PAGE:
The joint fact finding group looking for evidence of harmful effects from pesticides used by large farms on Kauai gave a presentation in Lihue on Monday evening, which drew a sparse-to-moderate attendance and was a very mild affair. Perhaps this was because the facts had already been published in their draft report, and the finding of no significant impact is just not exciting enough to get folks out to hear it repeated in person. Science came through and made the whole affair good and boring.
The long winded draft report, patched together in a classic committee style that would even make university faculty envious, found no evidence of harm to people or the environment. As boring as this is, perhaps the quietest moment of the meeting came with the announcement that results were in from the Kauai Department of Water regarding tests for the much maligned insecticide chlorpyrifos – it was not detected in any of the samples from the four water sources tested, even with a detection limit of 0.05 parts per billion. Good, even great, but pretty boring, apparently, given the lack of cheering, applause and fist pumps.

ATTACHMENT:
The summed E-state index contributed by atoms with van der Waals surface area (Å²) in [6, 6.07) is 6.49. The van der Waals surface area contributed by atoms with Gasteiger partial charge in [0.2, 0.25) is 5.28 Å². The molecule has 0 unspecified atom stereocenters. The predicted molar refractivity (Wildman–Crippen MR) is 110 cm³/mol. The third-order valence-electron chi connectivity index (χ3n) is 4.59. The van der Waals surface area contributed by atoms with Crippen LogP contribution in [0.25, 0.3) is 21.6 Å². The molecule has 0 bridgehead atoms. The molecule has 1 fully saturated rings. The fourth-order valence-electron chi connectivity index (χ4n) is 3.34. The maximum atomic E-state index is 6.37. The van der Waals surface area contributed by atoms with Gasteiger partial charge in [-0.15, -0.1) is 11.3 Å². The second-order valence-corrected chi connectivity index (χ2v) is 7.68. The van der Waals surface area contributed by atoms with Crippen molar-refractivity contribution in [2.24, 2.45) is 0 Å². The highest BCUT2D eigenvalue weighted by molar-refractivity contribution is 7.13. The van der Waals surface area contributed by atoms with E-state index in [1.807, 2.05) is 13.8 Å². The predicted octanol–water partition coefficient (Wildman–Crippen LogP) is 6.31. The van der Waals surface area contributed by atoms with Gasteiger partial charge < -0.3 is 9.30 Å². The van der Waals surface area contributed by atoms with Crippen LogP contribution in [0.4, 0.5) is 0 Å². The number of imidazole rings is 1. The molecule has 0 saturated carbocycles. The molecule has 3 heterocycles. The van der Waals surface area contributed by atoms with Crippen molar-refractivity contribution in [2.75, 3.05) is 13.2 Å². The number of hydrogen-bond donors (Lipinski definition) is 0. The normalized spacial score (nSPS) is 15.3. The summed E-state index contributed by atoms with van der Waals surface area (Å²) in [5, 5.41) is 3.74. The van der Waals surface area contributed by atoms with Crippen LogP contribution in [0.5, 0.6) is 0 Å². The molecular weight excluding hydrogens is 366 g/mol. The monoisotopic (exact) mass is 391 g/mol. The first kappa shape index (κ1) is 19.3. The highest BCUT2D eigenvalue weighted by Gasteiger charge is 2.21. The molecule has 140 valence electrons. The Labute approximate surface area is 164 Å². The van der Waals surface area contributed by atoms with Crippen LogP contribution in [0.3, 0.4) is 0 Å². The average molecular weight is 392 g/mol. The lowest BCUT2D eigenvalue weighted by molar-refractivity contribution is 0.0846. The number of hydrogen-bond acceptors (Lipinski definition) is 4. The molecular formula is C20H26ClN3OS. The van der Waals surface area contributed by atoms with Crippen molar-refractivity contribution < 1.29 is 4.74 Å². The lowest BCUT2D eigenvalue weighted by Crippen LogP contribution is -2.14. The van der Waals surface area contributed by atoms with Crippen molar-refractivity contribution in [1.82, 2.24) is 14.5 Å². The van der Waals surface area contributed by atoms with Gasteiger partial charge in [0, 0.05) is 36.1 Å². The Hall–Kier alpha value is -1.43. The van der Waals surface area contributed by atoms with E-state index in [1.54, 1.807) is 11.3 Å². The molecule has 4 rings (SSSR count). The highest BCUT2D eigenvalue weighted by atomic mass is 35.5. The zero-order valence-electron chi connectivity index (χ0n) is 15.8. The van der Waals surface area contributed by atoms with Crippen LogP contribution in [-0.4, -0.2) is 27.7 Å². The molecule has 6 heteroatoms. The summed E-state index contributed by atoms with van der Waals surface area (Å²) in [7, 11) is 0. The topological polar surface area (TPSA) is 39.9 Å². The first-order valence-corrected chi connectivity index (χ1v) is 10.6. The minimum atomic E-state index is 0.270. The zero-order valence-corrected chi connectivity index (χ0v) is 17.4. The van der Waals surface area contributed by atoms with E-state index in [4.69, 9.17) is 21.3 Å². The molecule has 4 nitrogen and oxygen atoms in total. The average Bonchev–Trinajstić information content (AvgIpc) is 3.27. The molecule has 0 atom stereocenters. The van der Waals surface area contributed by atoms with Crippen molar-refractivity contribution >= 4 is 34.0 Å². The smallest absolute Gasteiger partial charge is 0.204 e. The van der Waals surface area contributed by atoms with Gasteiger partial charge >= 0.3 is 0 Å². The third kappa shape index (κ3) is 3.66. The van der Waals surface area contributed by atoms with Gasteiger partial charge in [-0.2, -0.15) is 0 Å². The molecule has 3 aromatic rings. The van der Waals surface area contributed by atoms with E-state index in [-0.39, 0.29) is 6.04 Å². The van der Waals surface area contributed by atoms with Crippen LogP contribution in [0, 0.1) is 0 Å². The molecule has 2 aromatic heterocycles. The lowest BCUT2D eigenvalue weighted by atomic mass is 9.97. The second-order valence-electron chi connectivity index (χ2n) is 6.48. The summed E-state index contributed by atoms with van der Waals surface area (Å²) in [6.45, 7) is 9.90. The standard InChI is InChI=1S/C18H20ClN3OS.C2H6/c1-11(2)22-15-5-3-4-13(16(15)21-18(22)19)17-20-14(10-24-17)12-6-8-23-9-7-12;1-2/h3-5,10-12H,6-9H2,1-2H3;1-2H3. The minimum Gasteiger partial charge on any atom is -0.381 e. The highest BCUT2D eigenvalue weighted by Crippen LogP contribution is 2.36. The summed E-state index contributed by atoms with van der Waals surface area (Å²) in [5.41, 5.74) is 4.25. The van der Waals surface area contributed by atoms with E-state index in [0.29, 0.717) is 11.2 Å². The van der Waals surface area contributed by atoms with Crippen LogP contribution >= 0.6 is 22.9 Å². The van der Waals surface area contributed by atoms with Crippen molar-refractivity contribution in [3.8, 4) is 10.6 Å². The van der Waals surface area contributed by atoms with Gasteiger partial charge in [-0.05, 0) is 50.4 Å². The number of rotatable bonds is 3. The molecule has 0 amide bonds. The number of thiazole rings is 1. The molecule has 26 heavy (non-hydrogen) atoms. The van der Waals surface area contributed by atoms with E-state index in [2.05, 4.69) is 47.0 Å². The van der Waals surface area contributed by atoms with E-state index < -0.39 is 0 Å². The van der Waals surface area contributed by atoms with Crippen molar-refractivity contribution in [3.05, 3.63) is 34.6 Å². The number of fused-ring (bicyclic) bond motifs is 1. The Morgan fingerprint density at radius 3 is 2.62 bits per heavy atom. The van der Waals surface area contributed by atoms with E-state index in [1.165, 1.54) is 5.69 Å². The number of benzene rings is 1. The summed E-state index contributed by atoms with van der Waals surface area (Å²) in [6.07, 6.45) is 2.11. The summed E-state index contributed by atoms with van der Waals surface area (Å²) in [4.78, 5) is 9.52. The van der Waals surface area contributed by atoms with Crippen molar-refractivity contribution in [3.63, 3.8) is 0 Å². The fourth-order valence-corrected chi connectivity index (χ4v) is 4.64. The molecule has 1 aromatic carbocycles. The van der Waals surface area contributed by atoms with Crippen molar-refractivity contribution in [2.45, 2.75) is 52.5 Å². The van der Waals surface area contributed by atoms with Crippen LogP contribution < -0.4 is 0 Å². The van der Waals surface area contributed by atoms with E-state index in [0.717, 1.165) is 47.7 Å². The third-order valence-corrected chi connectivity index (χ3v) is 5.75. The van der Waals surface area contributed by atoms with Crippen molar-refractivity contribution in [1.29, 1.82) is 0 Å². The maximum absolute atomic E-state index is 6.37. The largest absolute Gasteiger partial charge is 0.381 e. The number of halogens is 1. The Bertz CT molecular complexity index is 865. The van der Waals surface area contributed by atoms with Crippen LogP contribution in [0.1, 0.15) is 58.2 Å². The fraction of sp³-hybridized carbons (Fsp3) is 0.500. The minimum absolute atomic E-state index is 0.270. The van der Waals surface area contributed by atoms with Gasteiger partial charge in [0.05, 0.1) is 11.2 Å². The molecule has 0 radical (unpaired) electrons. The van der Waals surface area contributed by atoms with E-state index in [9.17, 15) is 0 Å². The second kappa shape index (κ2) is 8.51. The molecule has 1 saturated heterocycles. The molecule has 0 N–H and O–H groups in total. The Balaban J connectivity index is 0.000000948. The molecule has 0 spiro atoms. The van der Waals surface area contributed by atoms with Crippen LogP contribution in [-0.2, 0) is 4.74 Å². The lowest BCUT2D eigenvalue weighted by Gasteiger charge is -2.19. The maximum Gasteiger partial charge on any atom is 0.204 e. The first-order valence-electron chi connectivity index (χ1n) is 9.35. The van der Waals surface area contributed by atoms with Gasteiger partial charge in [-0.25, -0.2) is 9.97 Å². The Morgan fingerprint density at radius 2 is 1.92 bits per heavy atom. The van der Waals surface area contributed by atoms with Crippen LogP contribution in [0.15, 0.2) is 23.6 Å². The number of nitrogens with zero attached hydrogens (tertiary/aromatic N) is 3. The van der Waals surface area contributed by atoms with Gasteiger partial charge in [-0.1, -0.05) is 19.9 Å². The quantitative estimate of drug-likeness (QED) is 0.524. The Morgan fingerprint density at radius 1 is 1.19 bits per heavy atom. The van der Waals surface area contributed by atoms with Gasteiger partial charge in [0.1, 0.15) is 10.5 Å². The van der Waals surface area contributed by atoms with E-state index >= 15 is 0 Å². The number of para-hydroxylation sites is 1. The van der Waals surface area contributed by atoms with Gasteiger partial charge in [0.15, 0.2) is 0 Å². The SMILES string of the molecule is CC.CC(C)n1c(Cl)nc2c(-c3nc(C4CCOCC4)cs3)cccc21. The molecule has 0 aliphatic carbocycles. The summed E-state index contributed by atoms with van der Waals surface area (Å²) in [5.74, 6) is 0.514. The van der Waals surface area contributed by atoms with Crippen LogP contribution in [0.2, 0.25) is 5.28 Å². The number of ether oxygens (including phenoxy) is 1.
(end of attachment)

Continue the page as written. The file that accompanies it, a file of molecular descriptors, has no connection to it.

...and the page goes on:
And it got even more boring, as all 340 sample analyses of legacy and current pesticides and other chemicals in EPA’s protocol for determining organic compounds in drinking water were negative for the 85 listed compounds. Kauai’s drinking water is apparently quite safe. But not headline news.
One overlooked (but still boring) fact from the report is that agriculture on Kauai uses less than 25% of the restricted use pesticides sold there. Some 75% is used for fumigation of buildings and homes, and for disinfection of drinking water and wastewater. Exposure to any residues from structural fumigation for most folks would occur quite infrequently. Drinking water treated with chlorine and related products, however, is likely the most ubiquitous and frequent exposure to restricted use pesticides for the majority of people on Kauai, the state and in the nation, and chlorine is probably the only RUP that we intentionally swallow on a daily basis. While chlorination is not completely without risks, it is a lot more boring and much less risky than having nasty microbes in your water.
Boring really is good. It can help guide us to focus our energies on other real challenges that require creative solutions. However, if you are tired of all this and need to be excited again, do a search using the terms water chlorination Mercola and dive in. Bottoms up!